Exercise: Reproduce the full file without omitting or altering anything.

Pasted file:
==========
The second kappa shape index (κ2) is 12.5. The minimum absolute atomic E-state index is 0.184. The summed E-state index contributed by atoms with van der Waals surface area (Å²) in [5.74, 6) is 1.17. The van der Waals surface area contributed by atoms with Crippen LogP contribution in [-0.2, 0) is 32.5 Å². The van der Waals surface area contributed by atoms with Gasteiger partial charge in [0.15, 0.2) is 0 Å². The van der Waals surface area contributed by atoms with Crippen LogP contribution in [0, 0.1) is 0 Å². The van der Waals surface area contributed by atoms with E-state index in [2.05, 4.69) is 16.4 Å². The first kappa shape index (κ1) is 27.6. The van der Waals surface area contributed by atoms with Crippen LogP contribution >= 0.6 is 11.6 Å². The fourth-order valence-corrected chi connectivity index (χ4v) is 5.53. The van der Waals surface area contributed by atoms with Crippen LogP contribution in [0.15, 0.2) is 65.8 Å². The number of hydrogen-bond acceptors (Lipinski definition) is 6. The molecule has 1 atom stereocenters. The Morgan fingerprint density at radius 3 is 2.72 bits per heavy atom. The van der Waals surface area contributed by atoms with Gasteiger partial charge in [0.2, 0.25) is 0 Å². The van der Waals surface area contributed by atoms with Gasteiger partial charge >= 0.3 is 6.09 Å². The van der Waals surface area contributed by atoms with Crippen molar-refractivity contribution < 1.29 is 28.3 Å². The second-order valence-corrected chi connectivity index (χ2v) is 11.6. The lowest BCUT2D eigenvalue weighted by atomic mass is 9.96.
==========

The second kappa shape index (κ2) is 12.5. The minimum absolute atomic E-state index is 0.184. The summed E-state index contributed by atoms with van der Waals surface area (Å²) in [5.74, 6) is 1.17. The van der Waals surface area contributed by atoms with Crippen LogP contribution in [-0.2, 0) is 32.5 Å². The van der Waals surface area contributed by atoms with Gasteiger partial charge in [0.15, 0.2) is 0 Å². The van der Waals surface area contributed by atoms with Crippen LogP contribution in [0, 0.1) is 0 Å². The van der Waals surface area contributed by atoms with E-state index in [2.05, 4.69) is 16.4 Å². The first kappa shape index (κ1) is 27.6. The van der Waals surface area contributed by atoms with Crippen LogP contribution >= 0.6 is 11.6 Å². The fourth-order valence-corrected chi connectivity index (χ4v) is 5.53. The van der Waals surface area contributed by atoms with Crippen LogP contribution in [0.15, 0.2) is 65.8 Å². The number of hydrogen-bond acceptors (Lipinski definition) is 6. The molecule has 1 atom stereocenters. The Morgan fingerprint density at radius 3 is 2.72 bits per heavy atom. The van der Waals surface area contributed by atoms with Gasteiger partial charge in [0.2, 0.25) is 0 Å². The van der Waals surface area contributed by atoms with Gasteiger partial charge >= 0.3 is 6.09 Å². The van der Waals surface area contributed by atoms with Crippen molar-refractivity contribution < 1.29 is 28.3 Å². The second-order valence-corrected chi connectivity index (χ2v) is 11.6. The lowest BCUT2D eigenvalue weighted by atomic mass is 9.96.